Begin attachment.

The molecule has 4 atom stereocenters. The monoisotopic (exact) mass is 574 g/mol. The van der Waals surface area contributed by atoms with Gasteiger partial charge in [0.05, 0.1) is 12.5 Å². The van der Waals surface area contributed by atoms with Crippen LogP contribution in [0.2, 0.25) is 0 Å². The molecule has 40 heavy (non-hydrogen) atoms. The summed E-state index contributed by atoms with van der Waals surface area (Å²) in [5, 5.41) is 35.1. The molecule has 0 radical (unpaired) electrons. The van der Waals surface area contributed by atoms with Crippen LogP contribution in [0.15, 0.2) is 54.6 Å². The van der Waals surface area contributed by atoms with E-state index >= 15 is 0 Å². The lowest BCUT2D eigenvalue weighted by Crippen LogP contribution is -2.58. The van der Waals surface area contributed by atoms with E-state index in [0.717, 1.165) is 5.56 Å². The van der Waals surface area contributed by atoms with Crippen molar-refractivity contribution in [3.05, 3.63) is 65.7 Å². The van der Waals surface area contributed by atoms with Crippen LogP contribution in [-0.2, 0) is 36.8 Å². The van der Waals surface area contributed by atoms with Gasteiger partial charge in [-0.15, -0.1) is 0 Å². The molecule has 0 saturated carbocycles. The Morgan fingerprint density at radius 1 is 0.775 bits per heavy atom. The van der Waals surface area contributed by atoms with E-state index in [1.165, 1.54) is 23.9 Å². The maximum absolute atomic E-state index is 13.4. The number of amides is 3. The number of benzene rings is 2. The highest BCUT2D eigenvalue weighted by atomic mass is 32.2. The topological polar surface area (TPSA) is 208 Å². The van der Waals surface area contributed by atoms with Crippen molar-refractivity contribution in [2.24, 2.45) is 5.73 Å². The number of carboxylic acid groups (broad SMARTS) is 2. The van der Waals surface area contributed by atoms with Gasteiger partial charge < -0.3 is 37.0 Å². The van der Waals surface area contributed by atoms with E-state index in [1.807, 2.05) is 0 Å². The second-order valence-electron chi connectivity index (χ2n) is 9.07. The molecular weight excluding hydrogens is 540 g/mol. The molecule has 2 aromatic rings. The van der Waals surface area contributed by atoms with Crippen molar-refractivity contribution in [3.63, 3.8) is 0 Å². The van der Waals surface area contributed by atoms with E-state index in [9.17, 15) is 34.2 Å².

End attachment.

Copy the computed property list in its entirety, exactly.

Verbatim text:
The molecule has 4 atom stereocenters. The monoisotopic (exact) mass is 574 g/mol. The van der Waals surface area contributed by atoms with Gasteiger partial charge in [0.05, 0.1) is 12.5 Å². The van der Waals surface area contributed by atoms with Crippen LogP contribution in [0.2, 0.25) is 0 Å². The molecule has 40 heavy (non-hydrogen) atoms. The summed E-state index contributed by atoms with van der Waals surface area (Å²) in [5, 5.41) is 35.1. The molecule has 0 radical (unpaired) electrons. The van der Waals surface area contributed by atoms with Crippen LogP contribution in [0.15, 0.2) is 54.6 Å². The van der Waals surface area contributed by atoms with E-state index >= 15 is 0 Å². The lowest BCUT2D eigenvalue weighted by Crippen LogP contribution is -2.58. The van der Waals surface area contributed by atoms with E-state index in [0.717, 1.165) is 5.56 Å². The van der Waals surface area contributed by atoms with Crippen molar-refractivity contribution in [3.05, 3.63) is 65.7 Å². The van der Waals surface area contributed by atoms with Crippen LogP contribution in [-0.2, 0) is 36.8 Å². The van der Waals surface area contributed by atoms with Gasteiger partial charge in [-0.15, -0.1) is 0 Å². The molecule has 0 saturated carbocycles. The Morgan fingerprint density at radius 1 is 0.775 bits per heavy atom. The van der Waals surface area contributed by atoms with E-state index in [1.165, 1.54) is 23.9 Å². The maximum absolute atomic E-state index is 13.4. The number of amides is 3. The number of benzene rings is 2. The highest BCUT2D eigenvalue weighted by atomic mass is 32.2. The topological polar surface area (TPSA) is 208 Å². The van der Waals surface area contributed by atoms with Crippen molar-refractivity contribution in [2.24, 2.45) is 5.73 Å². The number of carboxylic acid groups (broad SMARTS) is 2. The van der Waals surface area contributed by atoms with Gasteiger partial charge < -0.3 is 37.0 Å². The van der Waals surface area contributed by atoms with E-state index in [1.807, 2.05) is 0 Å². The second-order valence-electron chi connectivity index (χ2n) is 9.07. The molecular weight excluding hydrogens is 540 g/mol. The molecule has 2 aromatic rings. The van der Waals surface area contributed by atoms with Crippen molar-refractivity contribution in [3.63, 3.8) is 0 Å². The van der Waals surface area contributed by atoms with E-state index in [9.17, 15) is 34.2 Å².